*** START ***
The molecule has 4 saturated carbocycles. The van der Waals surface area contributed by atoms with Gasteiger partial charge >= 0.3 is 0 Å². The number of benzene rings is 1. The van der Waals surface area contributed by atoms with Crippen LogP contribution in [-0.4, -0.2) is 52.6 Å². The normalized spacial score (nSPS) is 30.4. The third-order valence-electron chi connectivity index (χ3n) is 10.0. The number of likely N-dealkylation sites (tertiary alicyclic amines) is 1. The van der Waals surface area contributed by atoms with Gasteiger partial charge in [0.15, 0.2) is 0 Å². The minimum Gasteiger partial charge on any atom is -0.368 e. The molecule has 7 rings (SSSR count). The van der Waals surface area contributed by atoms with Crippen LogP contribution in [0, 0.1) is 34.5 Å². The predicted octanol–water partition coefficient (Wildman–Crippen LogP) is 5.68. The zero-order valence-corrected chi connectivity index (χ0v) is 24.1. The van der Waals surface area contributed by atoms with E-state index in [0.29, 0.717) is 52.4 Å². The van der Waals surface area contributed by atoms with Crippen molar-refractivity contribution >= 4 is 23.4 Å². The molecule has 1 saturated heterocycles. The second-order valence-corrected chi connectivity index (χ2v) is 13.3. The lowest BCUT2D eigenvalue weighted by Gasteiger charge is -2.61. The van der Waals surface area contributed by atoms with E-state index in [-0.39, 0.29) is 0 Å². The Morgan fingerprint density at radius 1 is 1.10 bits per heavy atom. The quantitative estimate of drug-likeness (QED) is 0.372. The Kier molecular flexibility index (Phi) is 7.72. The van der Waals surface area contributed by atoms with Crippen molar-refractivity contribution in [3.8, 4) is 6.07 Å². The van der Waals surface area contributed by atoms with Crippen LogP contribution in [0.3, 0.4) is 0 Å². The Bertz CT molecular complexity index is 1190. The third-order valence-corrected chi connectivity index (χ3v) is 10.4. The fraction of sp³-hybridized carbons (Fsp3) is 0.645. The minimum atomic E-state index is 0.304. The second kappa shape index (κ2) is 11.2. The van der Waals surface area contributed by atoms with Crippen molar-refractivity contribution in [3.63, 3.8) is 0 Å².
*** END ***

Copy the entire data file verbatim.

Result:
The molecule has 4 saturated carbocycles. The van der Waals surface area contributed by atoms with Gasteiger partial charge >= 0.3 is 0 Å². The number of benzene rings is 1. The van der Waals surface area contributed by atoms with Crippen LogP contribution in [-0.4, -0.2) is 52.6 Å². The normalized spacial score (nSPS) is 30.4. The third-order valence-electron chi connectivity index (χ3n) is 10.0. The number of likely N-dealkylation sites (tertiary alicyclic amines) is 1. The van der Waals surface area contributed by atoms with Gasteiger partial charge in [0.15, 0.2) is 0 Å². The minimum Gasteiger partial charge on any atom is -0.368 e. The molecule has 7 rings (SSSR count). The van der Waals surface area contributed by atoms with Crippen LogP contribution in [0, 0.1) is 34.5 Å². The predicted octanol–water partition coefficient (Wildman–Crippen LogP) is 5.68. The zero-order valence-corrected chi connectivity index (χ0v) is 24.1. The van der Waals surface area contributed by atoms with E-state index in [0.29, 0.717) is 52.4 Å². The van der Waals surface area contributed by atoms with Crippen molar-refractivity contribution >= 4 is 23.4 Å². The molecule has 1 saturated heterocycles. The second-order valence-corrected chi connectivity index (χ2v) is 13.3. The lowest BCUT2D eigenvalue weighted by Gasteiger charge is -2.61. The van der Waals surface area contributed by atoms with E-state index in [-0.39, 0.29) is 0 Å². The Morgan fingerprint density at radius 1 is 1.10 bits per heavy atom. The quantitative estimate of drug-likeness (QED) is 0.372. The Kier molecular flexibility index (Phi) is 7.72. The van der Waals surface area contributed by atoms with Crippen molar-refractivity contribution in [3.8, 4) is 6.07 Å². The van der Waals surface area contributed by atoms with Crippen LogP contribution in [0.3, 0.4) is 0 Å². The Bertz CT molecular complexity index is 1190. The third-order valence-corrected chi connectivity index (χ3v) is 10.4. The fraction of sp³-hybridized carbons (Fsp3) is 0.645. The minimum atomic E-state index is 0.304. The second kappa shape index (κ2) is 11.2. The van der Waals surface area contributed by atoms with Crippen molar-refractivity contribution in [3.63, 3.8) is 0 Å².